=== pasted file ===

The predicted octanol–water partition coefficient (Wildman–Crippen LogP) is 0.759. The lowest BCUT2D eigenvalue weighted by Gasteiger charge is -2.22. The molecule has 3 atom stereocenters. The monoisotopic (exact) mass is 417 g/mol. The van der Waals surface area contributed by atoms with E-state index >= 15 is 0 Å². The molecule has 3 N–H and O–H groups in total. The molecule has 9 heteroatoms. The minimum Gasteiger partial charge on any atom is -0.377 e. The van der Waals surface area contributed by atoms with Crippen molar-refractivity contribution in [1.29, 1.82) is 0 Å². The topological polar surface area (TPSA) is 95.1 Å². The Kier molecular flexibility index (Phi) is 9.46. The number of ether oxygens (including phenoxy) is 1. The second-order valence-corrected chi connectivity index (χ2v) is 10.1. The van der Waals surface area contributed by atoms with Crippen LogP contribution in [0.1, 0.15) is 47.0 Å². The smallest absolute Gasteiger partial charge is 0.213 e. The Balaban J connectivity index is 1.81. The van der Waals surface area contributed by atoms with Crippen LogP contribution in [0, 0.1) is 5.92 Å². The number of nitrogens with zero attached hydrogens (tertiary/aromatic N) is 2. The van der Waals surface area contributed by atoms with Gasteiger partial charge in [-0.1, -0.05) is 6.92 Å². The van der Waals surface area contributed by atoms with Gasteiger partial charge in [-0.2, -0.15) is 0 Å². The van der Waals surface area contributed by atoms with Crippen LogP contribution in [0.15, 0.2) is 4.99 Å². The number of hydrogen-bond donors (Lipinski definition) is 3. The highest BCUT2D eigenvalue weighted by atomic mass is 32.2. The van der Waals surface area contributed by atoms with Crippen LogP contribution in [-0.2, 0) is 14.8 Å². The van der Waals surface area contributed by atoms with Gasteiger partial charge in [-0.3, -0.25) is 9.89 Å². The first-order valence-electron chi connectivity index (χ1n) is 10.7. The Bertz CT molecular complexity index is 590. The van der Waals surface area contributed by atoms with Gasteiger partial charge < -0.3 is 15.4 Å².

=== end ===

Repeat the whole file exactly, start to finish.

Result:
The predicted octanol–water partition coefficient (Wildman–Crippen LogP) is 0.759. The lowest BCUT2D eigenvalue weighted by Gasteiger charge is -2.22. The molecule has 3 atom stereocenters. The monoisotopic (exact) mass is 417 g/mol. The van der Waals surface area contributed by atoms with E-state index >= 15 is 0 Å². The molecule has 3 N–H and O–H groups in total. The molecule has 9 heteroatoms. The minimum Gasteiger partial charge on any atom is -0.377 e. The van der Waals surface area contributed by atoms with Crippen molar-refractivity contribution in [1.29, 1.82) is 0 Å². The topological polar surface area (TPSA) is 95.1 Å². The Kier molecular flexibility index (Phi) is 9.46. The number of ether oxygens (including phenoxy) is 1. The second-order valence-corrected chi connectivity index (χ2v) is 10.1. The van der Waals surface area contributed by atoms with Crippen LogP contribution in [0.1, 0.15) is 47.0 Å². The smallest absolute Gasteiger partial charge is 0.213 e. The Balaban J connectivity index is 1.81. The van der Waals surface area contributed by atoms with Crippen LogP contribution in [0, 0.1) is 5.92 Å². The number of nitrogens with zero attached hydrogens (tertiary/aromatic N) is 2. The van der Waals surface area contributed by atoms with Gasteiger partial charge in [-0.1, -0.05) is 6.92 Å². The van der Waals surface area contributed by atoms with Gasteiger partial charge in [-0.2, -0.15) is 0 Å². The van der Waals surface area contributed by atoms with Crippen LogP contribution in [0.15, 0.2) is 4.99 Å². The number of hydrogen-bond donors (Lipinski definition) is 3. The highest BCUT2D eigenvalue weighted by atomic mass is 32.2. The van der Waals surface area contributed by atoms with Crippen LogP contribution in [-0.2, 0) is 14.8 Å². The van der Waals surface area contributed by atoms with Gasteiger partial charge in [-0.3, -0.25) is 9.89 Å². The first-order valence-electron chi connectivity index (χ1n) is 10.7. The Bertz CT molecular complexity index is 590. The van der Waals surface area contributed by atoms with Gasteiger partial charge < -0.3 is 15.4 Å².